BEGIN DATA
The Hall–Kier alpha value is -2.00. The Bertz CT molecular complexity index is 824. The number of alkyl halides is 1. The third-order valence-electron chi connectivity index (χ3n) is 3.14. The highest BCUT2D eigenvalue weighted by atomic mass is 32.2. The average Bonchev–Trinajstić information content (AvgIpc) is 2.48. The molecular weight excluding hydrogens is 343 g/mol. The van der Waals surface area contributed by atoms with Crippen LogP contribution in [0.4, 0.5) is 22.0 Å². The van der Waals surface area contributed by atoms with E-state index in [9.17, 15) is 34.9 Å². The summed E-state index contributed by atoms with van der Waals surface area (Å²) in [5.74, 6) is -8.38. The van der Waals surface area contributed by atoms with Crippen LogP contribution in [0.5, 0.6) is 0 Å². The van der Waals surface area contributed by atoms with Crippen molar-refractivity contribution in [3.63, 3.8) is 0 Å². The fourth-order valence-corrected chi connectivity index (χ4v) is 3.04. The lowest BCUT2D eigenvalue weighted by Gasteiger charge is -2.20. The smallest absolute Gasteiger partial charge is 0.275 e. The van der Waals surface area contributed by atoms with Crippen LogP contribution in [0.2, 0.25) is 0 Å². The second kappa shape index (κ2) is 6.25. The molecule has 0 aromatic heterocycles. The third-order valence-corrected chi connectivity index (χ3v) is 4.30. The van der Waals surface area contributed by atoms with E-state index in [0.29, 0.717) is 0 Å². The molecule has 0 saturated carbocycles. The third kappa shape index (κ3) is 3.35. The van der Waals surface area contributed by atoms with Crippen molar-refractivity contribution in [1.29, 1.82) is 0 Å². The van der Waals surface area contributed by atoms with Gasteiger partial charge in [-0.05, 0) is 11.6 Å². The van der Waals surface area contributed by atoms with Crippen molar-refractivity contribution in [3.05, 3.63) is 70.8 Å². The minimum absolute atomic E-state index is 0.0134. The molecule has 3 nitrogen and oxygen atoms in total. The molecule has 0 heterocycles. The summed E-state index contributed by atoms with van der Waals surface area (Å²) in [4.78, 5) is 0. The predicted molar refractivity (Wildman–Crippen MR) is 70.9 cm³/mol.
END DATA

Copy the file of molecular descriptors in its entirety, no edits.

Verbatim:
The Hall–Kier alpha value is -2.00. The Bertz CT molecular complexity index is 824. The number of alkyl halides is 1. The third-order valence-electron chi connectivity index (χ3n) is 3.14. The highest BCUT2D eigenvalue weighted by atomic mass is 32.2. The average Bonchev–Trinajstić information content (AvgIpc) is 2.48. The molecular weight excluding hydrogens is 343 g/mol. The van der Waals surface area contributed by atoms with Crippen LogP contribution in [0.4, 0.5) is 22.0 Å². The van der Waals surface area contributed by atoms with E-state index in [9.17, 15) is 34.9 Å². The summed E-state index contributed by atoms with van der Waals surface area (Å²) in [5.74, 6) is -8.38. The van der Waals surface area contributed by atoms with Crippen LogP contribution in [0.5, 0.6) is 0 Å². The van der Waals surface area contributed by atoms with Crippen molar-refractivity contribution in [3.63, 3.8) is 0 Å². The fourth-order valence-corrected chi connectivity index (χ4v) is 3.04. The lowest BCUT2D eigenvalue weighted by Gasteiger charge is -2.20. The smallest absolute Gasteiger partial charge is 0.275 e. The van der Waals surface area contributed by atoms with Crippen LogP contribution in [0.2, 0.25) is 0 Å². The second kappa shape index (κ2) is 6.25. The molecule has 0 aromatic heterocycles. The third-order valence-corrected chi connectivity index (χ3v) is 4.30. The van der Waals surface area contributed by atoms with E-state index in [0.29, 0.717) is 0 Å². The molecule has 0 saturated carbocycles. The third kappa shape index (κ3) is 3.35. The van der Waals surface area contributed by atoms with Crippen molar-refractivity contribution in [1.29, 1.82) is 0 Å². The van der Waals surface area contributed by atoms with Gasteiger partial charge in [-0.05, 0) is 11.6 Å². The van der Waals surface area contributed by atoms with Crippen molar-refractivity contribution in [3.05, 3.63) is 70.8 Å². The minimum absolute atomic E-state index is 0.0134. The molecule has 3 nitrogen and oxygen atoms in total. The molecule has 0 heterocycles. The summed E-state index contributed by atoms with van der Waals surface area (Å²) in [4.78, 5) is 0. The predicted molar refractivity (Wildman–Crippen MR) is 70.9 cm³/mol.